Park works to recover from storm, closings
HOMESTEAD, Fla. — On the surface, Biscayne National Park has everything anyone could ever want.
It has fishing activities, canoeing, kayaking, bird watching, art shows and boat excursions. That is at least what it advertises. Recently, however, the park has gone through some difficult moments that have affected some of its core activities. Now, the park is setting up for its winter activity calendar in hopes to bring in more visitors.
|A view of the water from the Dante Fascell Visitor Center at Biscayne National Park (Photos by Ingrid Castillo).
On a quiet Saturday morning, the park visitors consist of fishermen. Not professional fishermen, but the sort that go there to relax. Walking through the Mangrove Trail, all one sees are people fishing and looking idly out to the bay.
Inside the Dante Fascell Visitor Center, there is a photographic art exhibition. Currently, it’s the latest attraction to the park aside from the fishing. But what about the canoeing, kayaking and boat tours?
“The people that use to do the tours went out of business two months ago,” stated Lucas, a park volunteer. “But some of the stuff they advertised, like glass bottom tours, they didn’t even do anymore. We just send people to John Pennekamp Park.”
It turns out that, for visitors without a boat, there are limited options to truly enjoy the aquatic features of the park. The park is mostly water, with only a small portion of Biscayne’s shoreline featuring a dense mangrove trail.
|Biscayne National Park compass at the Fascell Visitor Center is placed in the ground just outside the bayside entrance.
Visitors who own boat are welcome to approach the park and explore the islands that are about seven miles east across the bay. But most people reiied on the concession tours to explore the park. The sudden closure of their sole concession isn’t the only challenge the park is facing. Most recently, cuts emerging from the sequestration have also limited the amount of staff available to the park.
“It’s not just one thing in specific. It’s an array of bad things accumulating. You know, the concession people closing, the sequestration and Hurricane Sandy. We’ve just recently got approved by Miami-Dade County to start on some repairs caused by Sandy,” stated Park Ranger Gary Bremen.
High tides and waves have caused significant damage to the dock at Elliott Key, Biscayne’s biggest island. The harbor at Elliott Key remains shut down in the midst of getting the appropriate permits for repair.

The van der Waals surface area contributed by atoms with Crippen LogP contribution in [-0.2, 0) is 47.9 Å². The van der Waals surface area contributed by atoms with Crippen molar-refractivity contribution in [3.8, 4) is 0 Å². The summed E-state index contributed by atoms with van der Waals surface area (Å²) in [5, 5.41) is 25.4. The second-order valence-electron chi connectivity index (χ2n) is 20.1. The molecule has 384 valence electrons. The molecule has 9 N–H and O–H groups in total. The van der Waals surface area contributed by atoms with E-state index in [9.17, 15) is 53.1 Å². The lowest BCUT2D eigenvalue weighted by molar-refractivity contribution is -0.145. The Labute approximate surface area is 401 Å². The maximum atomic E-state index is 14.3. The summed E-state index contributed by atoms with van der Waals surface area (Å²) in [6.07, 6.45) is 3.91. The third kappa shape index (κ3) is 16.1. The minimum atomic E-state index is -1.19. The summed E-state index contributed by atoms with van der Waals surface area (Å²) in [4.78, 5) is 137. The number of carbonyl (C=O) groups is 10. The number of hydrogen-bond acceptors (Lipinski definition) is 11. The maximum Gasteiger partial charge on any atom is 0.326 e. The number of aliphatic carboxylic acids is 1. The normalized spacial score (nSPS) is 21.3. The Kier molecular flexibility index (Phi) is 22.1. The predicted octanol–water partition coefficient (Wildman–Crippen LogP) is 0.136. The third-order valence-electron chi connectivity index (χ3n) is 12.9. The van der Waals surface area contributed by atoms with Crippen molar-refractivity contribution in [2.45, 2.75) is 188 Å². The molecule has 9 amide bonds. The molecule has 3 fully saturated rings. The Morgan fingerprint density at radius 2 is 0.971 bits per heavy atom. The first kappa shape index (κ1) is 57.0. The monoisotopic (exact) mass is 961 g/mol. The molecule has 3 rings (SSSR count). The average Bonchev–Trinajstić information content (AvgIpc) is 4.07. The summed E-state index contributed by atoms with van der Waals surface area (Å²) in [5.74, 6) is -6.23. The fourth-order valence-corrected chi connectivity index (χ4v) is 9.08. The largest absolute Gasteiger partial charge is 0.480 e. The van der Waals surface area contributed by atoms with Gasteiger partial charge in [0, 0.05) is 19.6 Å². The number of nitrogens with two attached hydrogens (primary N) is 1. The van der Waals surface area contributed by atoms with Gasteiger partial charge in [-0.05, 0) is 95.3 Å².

Bremen says that the limited staff also limits the amount of people there are to prevent crime from occurring at the park. During the government shut down, though, there was an immense effort to prevent boaters from entering the park during Columbus Day weekend.
|One of the photo exhibits currently on display in the Fascell Visitor Center highlights lionfish, an invasive species.
The park hosts half a million visitors per year, which, according to Bremen, is more visitors per acre than the Everglades, Big Cypress and the Dry Tortugas. And not all hope is lost. The park is gearing up for winter season activities that will hopefully have visitors flocking to the park.
One activity available is the photography exhibit. The exhibit is called “Florida’s Forgotten Reefs” and focuses on coral reef photography from Miami-Dade, Broward and Monroe County. The photographers tend to be local amateur artists. The art exhibit rotates every three months. The opening day is usually a night event where visitors get a rare glimpse of the park after hours.
Another great addition to the park is the trolley service the city of Homestead will begin to offer. The free trolley, which will go into a test run in December, will run from downtown Homestead to Biscayne National Park. Any visitor with access to public transportation can now easily reach the park.
Family Fun Fest begins in December each year. The event is a hands-on activity where kids and their parents can accomplish learning goals and have their park passport stamped. The event is held every second Sunday from December until April. Each event has a theme and the first event will be called the Hunger Games in honor of the popular books. But instead of dealing with childhood survival, the theme will be about how animals feed.
|The marine photography exhibition in the Visitor Center at Biscayne National Park.
And the canoeing? Starting Jan. 4, the park is going to be offering free canoe trips on Saturday and Sundays. In addition to the free trip and equipment, they’re also going to be offering lessons for first time users. Reservations begin in mid-December and are limited.
“I’m really looking forward to canoeing at the park. I mean it’s so beautiful but I don’t have a boat to go out there and explore. I’m thinking that the free canoe in January is the closest thing I can get to doing,” said Mabel Bautista, a tourist visiting the park.
If You Go
- Consider taking a fishing rod and camera to enjoy the scenic view.
- Check the calendar at the park website for event dates http://www.nps.gov/bisc/index.htm
- There are grills on the park so if you like to grill, pack food.
- Bring comfortable shoes to walk the mangrove trail.
- Pack a lunch since there are no onsite restaurants or food stops.
- Make reservations for the canoe trips two weeks before the Jan. 4, 2014 date.
Convoy Point can be reached from either the Florida Turnpike or from U.S. 1.
- From the Florida Turnpike: Take the Florida Turnpike south, to Exit 6 (Speedway Boulevard.). Turn left from exit ramp and continue south to SW 328th Street (North Canal Drive). Turn left and continue to the end of the road. It is approximately five miles and the entrance is on the left.
- From U.S. 1: Drive south to Homestead. Turn left on SW 328th Street (North Canal Drive), and continue to the end of the road. It is approximately nine miles, and the entrance is on the left.